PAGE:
El Paso, Texas recently eased regulations against mobile food vendors after four food truck owners represented by litigators at the Institute of Justice filed a lawsuit against the city challenging the constitutionality of the city’s mobile vending restrictions. El Paso ordinances had previously made it illegal for food trucks to be within 1,000 feet of a restaurant or convenience store.
The federal lawsuit of Castaneda v. the City of El Paso asserted that food truck vendors’ constitutional right to “earn an honest living free from unreasonable and arbitrary government interference” was violated. The City of El Paso was stifling competition, a basic principle of capitalism, they said. The Institute of Justice initiated this lawsuit as part of their National Street Vending Initiative to uphold the rights of street vendors everywhere to run their businesses.
“Using government power to place burdensome restrictions on street vendors in order to protect brick-and-mortar businesses from competition is not a valid use of the government’s police power,” said Arif Panju, an attorney at the Institute for Justice Texas Chapter.
El Paso’s food truck vendors can now sell almost anywhere and are now permitted to park curbside during breakfast, lunch, or dinner rush times. Beforehand, they were only allowed to park if customers were already present and had to drive away when no one was flagging them down. “All I want to do is work,” said Maria Robledo, one of the plaintiffs, who has had her food truck business for 13 years in the city. “I am happy that the city is not going to stop me from running my business.”
In most cities, food trucks must pay sales tax, pay fees and obtain permits to be a street vendor, and pass fire department inspections as well as health department inspections. In Austin, Texas, where a thriving food truck scene exists, the city recently tightened its rules, requiring food trucks to even file their truck routes. Food trucks are a booming industry in Austin, with an estimated 1,620 mobile food vendors expected by the end of 2011. The Economist Magazine states the sentiment of consumers is that, “…trucks offer cheap, often innovative dining. They also permit a degree of whimsy that may seem cloying in a restaurant. Trucks will never supplant restaurants. But so long as money remains tight, they will provide a welcome and increasingly prevalent alternative.”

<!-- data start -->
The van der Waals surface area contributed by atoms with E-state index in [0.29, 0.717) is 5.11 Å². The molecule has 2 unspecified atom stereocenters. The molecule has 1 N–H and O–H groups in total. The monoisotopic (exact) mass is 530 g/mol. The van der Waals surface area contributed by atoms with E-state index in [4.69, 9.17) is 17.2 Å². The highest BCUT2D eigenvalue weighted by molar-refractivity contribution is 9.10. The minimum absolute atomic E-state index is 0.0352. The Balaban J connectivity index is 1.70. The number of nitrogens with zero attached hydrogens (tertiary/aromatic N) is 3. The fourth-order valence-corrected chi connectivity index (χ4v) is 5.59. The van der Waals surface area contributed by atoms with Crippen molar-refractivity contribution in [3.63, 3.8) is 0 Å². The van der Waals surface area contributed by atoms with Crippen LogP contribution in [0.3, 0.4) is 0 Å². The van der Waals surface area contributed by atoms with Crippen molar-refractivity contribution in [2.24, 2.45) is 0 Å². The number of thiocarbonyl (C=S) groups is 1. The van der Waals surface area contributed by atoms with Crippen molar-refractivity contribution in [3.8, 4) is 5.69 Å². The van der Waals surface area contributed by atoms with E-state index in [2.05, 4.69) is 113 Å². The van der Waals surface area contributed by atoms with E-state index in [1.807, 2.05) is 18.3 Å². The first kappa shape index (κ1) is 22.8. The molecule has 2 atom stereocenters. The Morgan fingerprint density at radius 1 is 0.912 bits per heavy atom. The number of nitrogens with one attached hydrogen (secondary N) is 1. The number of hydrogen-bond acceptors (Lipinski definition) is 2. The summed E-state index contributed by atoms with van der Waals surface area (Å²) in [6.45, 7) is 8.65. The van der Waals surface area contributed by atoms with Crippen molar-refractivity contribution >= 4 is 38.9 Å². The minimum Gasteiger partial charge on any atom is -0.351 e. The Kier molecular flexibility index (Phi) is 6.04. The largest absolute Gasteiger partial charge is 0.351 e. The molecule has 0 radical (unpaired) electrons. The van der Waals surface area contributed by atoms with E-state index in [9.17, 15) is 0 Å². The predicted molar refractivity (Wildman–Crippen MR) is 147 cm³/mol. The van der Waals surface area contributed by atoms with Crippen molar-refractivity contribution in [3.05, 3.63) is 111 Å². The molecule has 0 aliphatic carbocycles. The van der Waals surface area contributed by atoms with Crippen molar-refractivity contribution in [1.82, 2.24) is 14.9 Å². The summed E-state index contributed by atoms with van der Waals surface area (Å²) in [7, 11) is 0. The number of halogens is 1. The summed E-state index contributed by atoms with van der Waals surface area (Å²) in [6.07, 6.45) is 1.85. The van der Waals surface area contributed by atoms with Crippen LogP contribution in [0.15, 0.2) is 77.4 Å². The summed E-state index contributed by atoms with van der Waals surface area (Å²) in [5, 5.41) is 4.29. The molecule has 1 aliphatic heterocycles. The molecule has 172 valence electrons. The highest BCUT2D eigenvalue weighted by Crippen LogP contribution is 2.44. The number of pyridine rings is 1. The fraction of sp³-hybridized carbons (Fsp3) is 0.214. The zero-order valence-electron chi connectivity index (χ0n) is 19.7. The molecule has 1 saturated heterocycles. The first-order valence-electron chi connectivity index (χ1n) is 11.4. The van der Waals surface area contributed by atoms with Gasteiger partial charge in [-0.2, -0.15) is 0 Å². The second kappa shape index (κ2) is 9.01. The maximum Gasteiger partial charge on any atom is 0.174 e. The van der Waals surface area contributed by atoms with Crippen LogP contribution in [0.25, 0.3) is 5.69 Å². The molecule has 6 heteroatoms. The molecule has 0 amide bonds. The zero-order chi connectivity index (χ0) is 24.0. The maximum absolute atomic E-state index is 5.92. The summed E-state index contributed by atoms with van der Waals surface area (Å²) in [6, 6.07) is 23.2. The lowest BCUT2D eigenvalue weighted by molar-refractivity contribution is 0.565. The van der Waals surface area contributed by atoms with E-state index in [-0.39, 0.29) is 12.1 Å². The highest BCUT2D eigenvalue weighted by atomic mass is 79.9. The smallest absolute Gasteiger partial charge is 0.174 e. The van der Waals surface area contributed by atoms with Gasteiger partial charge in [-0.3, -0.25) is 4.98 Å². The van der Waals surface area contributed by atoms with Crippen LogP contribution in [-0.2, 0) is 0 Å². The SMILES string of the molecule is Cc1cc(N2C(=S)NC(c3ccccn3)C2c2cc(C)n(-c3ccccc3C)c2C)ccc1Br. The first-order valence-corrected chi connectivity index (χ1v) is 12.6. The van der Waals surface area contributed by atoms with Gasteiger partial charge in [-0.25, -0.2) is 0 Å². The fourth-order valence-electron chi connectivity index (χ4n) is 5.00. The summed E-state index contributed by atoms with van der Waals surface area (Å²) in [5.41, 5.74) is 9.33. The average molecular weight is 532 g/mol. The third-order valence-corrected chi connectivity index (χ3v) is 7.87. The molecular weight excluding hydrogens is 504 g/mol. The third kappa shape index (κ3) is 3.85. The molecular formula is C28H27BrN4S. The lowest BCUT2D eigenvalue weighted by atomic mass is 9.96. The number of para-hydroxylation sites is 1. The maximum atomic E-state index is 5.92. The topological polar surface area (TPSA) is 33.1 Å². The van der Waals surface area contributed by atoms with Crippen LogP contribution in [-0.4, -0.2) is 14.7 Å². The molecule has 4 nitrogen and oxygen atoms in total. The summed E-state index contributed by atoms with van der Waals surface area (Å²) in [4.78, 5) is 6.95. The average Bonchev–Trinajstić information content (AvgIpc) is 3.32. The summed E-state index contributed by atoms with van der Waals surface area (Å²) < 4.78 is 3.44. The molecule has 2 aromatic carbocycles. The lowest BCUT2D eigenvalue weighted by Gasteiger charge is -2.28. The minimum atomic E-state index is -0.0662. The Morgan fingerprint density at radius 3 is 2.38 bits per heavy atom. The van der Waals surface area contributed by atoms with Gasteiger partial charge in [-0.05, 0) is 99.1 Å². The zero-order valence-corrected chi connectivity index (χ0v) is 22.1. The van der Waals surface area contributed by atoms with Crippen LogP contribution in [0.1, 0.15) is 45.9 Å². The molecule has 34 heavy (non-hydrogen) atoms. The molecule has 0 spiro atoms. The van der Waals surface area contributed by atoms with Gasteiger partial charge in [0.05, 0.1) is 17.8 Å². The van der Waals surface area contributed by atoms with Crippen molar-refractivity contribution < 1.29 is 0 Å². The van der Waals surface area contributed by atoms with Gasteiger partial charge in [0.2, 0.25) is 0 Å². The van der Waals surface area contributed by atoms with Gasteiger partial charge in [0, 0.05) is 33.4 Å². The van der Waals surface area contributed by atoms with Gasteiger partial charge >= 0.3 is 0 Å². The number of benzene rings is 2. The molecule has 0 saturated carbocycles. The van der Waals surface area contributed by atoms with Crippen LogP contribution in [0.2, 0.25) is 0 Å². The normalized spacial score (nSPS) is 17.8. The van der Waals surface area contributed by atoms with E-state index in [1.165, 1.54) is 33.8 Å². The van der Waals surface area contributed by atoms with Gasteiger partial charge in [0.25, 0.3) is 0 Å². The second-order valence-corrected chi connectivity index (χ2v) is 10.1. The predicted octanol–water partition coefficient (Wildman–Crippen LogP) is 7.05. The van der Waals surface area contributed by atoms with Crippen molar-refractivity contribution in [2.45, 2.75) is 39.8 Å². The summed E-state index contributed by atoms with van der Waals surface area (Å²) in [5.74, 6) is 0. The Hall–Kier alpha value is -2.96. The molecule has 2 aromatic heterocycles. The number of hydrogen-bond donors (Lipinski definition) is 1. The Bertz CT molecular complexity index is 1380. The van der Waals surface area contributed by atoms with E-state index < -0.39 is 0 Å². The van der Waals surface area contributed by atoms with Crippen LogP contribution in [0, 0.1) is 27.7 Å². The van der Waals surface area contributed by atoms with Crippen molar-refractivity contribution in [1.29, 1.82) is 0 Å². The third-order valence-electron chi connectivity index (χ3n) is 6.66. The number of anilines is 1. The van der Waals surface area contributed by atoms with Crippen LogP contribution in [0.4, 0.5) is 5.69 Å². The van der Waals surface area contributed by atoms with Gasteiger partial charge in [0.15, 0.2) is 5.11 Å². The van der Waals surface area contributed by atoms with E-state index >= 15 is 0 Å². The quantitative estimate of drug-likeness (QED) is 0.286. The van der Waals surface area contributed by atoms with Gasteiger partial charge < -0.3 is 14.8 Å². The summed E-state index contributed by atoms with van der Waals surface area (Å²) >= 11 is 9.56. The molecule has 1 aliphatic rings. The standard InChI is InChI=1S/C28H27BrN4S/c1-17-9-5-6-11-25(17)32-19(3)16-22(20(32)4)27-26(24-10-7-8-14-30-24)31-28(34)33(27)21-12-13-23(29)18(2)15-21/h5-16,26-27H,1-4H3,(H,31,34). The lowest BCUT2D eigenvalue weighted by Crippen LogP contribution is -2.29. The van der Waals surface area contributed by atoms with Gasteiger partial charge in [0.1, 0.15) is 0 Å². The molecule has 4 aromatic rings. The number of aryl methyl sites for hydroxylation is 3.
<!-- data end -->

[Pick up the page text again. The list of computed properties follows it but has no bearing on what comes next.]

Food trucks dotted throughout the city sell sandwiches, tacos, barbecue, desserts, and even gourmet and rare foods. Nationally, a food truck chef was named one of the best chefs in the U.S. and even food trucks have earned Zagat ratings. Thus, it is no wonder that these businesses are now more likely to seek legal representation to assert their rights.
Austin restaurant attorney and Austin business litigation attorney Gregory D. Jordan has more than 20 years of experience working on behalf of individuals and businesses in the restaurant industry. He represents clients when disputes arise due to financing and loans, equipment leasing, franchise agreements, supply and distribution agreements, intellectual property rights, noncompete agreements, partnership and joint venture agreements, as well as claims against insurers. To learn more, please contact Austin restaurant attorney, Austin business lawyer and Austin business litigation attorney Gregory D. Jordan at http://www.theaustintriallawyer.com or call (512) 419-0684.